My memoir was published in 2012, both as an ebook and in print (POD), by a small independent publisher. It's done quite well on Amazon, and also through my independent sales (via book signings, speaking appearances, etc.) I have many reviews on Amazon, most at 4-5 stars, in addition to very favorable editorial reviews.
Most of my readers have come from a niche market, which I have worked hard to cultivate and have a sizable following, but I believe that there are more readers in the general public who would appreciate and learn from my memoir. I've been unable to break into major bookstores because the book is POD.
My publisher is leaving the business and I retain all rights. Do you think it would make sense to pitch it to agents or larger publishers? As a second edition, for foreign, audio book or even movie rights? And how should I present it?
I think it makes a lot of sense to pitch it to agents or a larger press.
What they'll want to know is who you have NOT been able to reach. The first thing you can mention is the library market. You've also missed most bookstores that won't order books on a one at a time basis from small presses.
Bookstores like to order their inventory from reliable suppliers and a small press they've never heard of us doesn't really qualify as that. I don't know what sales terms your old publisher offered but just the fact bookstores could only order that one book from them made it a less desirable item to stock.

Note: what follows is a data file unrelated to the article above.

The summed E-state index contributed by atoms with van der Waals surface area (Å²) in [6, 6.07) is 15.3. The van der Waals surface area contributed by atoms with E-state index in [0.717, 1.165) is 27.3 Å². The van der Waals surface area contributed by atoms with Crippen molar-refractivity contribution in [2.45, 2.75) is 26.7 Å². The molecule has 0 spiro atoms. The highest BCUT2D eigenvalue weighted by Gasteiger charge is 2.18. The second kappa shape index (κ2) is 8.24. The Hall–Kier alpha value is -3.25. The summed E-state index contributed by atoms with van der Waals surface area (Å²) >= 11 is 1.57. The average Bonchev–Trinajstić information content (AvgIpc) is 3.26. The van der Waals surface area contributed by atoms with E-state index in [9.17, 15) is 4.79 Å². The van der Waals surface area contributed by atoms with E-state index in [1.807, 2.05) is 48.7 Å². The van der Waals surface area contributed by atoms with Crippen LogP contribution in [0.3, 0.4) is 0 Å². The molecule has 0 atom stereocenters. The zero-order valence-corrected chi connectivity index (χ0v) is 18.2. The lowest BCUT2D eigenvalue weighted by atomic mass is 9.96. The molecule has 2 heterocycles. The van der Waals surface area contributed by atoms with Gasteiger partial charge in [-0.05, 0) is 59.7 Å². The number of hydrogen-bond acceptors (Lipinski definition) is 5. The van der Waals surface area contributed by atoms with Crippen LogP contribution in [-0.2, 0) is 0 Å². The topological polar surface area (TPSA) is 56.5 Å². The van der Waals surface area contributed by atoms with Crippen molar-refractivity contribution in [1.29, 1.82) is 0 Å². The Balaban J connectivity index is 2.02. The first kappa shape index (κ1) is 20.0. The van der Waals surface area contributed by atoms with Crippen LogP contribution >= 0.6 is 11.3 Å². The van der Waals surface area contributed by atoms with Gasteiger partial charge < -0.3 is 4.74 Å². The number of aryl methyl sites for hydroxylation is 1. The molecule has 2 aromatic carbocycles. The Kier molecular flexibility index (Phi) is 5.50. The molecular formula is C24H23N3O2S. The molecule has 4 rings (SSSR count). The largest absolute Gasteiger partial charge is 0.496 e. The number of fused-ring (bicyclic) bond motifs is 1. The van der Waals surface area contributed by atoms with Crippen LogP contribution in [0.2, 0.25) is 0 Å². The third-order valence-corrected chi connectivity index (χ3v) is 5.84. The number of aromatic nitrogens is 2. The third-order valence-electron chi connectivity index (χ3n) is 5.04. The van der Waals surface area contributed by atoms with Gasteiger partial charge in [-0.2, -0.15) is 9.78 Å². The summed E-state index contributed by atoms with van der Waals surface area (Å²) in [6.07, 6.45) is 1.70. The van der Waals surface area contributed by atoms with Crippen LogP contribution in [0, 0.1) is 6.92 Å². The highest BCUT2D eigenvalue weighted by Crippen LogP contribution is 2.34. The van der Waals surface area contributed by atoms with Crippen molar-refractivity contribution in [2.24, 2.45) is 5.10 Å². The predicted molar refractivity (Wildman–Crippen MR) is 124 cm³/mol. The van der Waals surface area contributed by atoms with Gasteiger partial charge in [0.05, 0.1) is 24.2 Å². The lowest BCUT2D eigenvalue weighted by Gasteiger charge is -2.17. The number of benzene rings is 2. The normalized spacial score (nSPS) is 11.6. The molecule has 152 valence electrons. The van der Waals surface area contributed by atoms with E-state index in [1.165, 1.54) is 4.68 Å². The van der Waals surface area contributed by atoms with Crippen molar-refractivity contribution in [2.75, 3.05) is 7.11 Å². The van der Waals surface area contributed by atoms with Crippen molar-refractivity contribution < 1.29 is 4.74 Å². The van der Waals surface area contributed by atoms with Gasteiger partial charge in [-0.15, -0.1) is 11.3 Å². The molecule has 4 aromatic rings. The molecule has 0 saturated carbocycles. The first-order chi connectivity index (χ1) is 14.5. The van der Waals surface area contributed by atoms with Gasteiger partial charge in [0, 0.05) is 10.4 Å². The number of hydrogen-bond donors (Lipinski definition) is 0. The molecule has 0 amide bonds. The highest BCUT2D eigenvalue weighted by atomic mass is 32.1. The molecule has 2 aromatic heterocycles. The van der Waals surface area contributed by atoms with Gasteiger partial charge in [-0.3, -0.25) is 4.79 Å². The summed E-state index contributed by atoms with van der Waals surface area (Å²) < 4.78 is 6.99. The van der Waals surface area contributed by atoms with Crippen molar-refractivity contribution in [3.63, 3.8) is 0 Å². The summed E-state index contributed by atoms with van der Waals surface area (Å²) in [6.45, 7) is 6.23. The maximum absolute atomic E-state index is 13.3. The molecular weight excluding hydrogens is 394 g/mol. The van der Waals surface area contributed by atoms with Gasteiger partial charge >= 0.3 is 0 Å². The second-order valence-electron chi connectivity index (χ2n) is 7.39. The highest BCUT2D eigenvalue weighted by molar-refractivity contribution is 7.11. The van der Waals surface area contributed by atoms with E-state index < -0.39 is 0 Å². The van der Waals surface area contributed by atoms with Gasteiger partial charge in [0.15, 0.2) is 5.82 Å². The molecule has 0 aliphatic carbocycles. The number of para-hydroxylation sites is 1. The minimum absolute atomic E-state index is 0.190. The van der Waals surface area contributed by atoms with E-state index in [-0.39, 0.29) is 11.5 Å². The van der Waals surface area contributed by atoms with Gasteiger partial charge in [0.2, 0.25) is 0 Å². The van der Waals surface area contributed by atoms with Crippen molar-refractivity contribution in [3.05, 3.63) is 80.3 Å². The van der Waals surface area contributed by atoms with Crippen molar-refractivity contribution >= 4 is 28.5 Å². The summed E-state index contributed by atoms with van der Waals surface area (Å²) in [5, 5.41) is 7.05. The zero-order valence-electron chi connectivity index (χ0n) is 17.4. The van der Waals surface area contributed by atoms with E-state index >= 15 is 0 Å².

When you query, you need to give your sales stats, and talk about the target audience you haven't reached. (I did a previous blog post on that topic) Your Amazon reviews aren't going to be as helpful here as you think. Sales numbers are what will get you in the door. (That's the subject of a previous blog post)
It's also not going to be helpful to say "my book was POD" because print on demand is a technology not a method of sale. The information that the editor/agent will need is whether the publisher sold on a returns allowed basis; what the discount was; what the catalog or retail price was; whether there was distribution of any kind. You may not know this information. If you can, find out. The bookstores where you sold books will know if you can't get the information from your publisher.
Lots of large publishers use print on demand technology to fulfill small orders so they don't have to carry inventory. You'd never know it from just buying the book.
Don't mention foreign rights, audio or film rights in the query. You need a book deal before you get subsidiary rights (and for all you clever exceptionistas out there, yes there are exceptions to this, but you don't plan to be the exception in your query letter, now do you?)